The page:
WHO SHOULD WE BE ONLINE? A SOCIAL EPISTEMOLOGY FOR THE INTERNET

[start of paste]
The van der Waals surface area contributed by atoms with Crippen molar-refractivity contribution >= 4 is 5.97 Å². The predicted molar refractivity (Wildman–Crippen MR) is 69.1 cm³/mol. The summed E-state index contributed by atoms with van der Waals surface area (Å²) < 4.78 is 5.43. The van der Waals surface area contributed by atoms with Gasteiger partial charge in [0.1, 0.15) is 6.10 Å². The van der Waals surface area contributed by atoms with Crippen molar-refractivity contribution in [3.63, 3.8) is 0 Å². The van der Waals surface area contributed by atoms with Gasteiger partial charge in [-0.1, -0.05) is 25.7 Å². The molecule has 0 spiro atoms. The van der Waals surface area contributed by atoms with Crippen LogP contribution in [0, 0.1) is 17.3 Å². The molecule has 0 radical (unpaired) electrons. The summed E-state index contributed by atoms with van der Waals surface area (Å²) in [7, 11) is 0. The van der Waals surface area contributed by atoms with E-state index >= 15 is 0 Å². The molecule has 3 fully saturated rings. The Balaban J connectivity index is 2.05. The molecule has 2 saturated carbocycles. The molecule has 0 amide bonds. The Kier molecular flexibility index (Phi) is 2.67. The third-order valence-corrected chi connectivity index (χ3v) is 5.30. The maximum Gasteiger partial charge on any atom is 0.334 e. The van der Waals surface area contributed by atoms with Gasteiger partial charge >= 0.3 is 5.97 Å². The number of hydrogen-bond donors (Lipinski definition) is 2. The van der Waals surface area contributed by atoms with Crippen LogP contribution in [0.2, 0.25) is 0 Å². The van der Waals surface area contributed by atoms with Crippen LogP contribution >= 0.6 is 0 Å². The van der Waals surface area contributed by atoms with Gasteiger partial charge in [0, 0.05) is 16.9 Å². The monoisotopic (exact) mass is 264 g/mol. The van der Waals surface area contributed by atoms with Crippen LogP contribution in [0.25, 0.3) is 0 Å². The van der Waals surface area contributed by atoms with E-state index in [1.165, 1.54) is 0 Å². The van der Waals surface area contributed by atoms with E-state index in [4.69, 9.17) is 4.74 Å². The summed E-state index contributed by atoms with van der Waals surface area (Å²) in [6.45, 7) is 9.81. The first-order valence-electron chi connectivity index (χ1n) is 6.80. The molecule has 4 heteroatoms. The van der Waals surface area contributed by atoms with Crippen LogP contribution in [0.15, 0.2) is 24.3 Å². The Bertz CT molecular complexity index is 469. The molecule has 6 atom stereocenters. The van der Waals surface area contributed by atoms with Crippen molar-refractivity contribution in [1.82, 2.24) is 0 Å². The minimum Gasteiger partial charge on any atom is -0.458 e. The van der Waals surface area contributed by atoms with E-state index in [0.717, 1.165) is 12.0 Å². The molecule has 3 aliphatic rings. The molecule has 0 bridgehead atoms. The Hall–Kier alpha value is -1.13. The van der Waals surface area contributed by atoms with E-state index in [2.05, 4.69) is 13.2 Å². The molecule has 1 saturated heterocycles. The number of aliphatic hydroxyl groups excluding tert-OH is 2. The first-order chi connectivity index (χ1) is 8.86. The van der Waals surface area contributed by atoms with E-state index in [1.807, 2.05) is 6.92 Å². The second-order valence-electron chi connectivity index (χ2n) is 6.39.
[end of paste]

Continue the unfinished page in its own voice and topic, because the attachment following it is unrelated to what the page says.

Global inequalities and our social identities shape who we are, who we can be online, and what we know. From social media to search engines to Wikipedia, the internet is thoroughly embedded in how we produce, find, and share knowledge around the world. Who Should We Be Online? examines the challenges of the online world using numerous epistemological approaches. Tackling problems of online content moderation, fake news, and hoaxes, Frost-Arnold locates the role that sexism, racism, and other forms of oppression play in creating and sharing knowledge online.
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